This afternoon, I’ve been playing with an 8 meter fishing pole in the garden, clamped to a 3 meter aluminium pole with 2 x 10 meter elevated radials sloping from the feedpoint at 3 meters to fence height. It’s got a bottom loaded coil to get on 40 meters. I wound the vertical just very slightly helically so that it didn’t flap in the wind however I can guarantee this had no effect on the loading.
After some experimenting, 13 turns gave me a good match between 7.0 and 7.2 with SWR not exceeding 1.4:1 – and I managed to do the final tweaking by shortening the radials by half a meter.
There’s a number of conclusions here. The most surprising is the accident concerning a certain 80m vertical; I started life with 66 turns on the former which gave me an 80 meter vertical antenna. More of that later), the main experiment seems to have worked in giving me a vertical for 40 meters but I also discovered a resonance at 23.6 Mhz which confused me.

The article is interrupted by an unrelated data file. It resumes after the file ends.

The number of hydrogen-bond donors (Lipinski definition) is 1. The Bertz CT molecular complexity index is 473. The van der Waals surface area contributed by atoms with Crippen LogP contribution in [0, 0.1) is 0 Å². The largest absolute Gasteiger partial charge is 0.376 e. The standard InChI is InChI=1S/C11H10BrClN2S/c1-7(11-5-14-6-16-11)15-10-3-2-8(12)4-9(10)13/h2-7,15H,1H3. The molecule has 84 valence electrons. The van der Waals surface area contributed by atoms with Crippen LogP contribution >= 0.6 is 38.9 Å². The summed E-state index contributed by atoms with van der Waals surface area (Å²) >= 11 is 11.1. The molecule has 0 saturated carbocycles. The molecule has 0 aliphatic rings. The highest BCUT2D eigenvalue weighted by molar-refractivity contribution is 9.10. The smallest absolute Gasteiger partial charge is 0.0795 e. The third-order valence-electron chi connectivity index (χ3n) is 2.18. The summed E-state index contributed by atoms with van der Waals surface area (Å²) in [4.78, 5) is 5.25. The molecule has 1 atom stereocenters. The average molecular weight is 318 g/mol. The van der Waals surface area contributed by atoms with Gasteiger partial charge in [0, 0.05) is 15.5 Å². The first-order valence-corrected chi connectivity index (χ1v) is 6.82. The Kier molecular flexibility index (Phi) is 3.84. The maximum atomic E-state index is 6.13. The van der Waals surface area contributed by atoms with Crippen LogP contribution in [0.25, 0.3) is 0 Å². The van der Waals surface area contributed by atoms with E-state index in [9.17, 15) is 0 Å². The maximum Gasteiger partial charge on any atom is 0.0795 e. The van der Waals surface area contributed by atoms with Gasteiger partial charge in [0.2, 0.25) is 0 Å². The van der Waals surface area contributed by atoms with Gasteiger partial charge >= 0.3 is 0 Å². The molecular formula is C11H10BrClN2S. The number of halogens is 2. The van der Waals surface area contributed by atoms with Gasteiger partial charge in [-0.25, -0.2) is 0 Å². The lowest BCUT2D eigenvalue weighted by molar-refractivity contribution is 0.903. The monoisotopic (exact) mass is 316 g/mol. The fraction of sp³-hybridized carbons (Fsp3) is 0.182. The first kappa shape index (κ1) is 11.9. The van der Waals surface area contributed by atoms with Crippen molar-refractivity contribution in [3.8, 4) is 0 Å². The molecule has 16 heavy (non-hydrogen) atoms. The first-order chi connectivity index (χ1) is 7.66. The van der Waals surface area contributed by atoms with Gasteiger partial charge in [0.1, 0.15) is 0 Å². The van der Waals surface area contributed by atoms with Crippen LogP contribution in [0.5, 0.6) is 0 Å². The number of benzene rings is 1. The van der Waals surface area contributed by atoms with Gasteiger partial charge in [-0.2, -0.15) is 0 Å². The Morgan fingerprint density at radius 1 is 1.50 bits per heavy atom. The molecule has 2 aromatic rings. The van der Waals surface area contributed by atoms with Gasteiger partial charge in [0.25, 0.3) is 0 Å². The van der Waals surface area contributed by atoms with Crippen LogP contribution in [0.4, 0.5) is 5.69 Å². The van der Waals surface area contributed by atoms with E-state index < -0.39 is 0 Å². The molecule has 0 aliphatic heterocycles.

However, comparison listening tests between this new vertical and my horizontal delta loop gave me some interesting results. Local signals this afternoon were barely copyable on the vertical but 59+ on the loop. I’ve just been listening to a couple of German stations, probably about 500 – 600 miles away and there is no discernable difference between antennas but a Spanish station that I’m listening to at 1,000 miles away is certainly 1 S point better on the vertical, more often than not. Clearly at distances of 600-700 miles, the vertical starts to outperform the delta loop, certainly on receive.
On transmit, further tests demonstrated to me that more often than not, long distance contacts were slightly more reliable on the vertical than the loop, however since most of my contacts on 40 meters are within 2,000 – 3,000 miles, the loop will be my long term favourite for higher quality contacts and more of them.
More pictures: http://www.m0mcx.co.uk/gallery/index.php?/category/40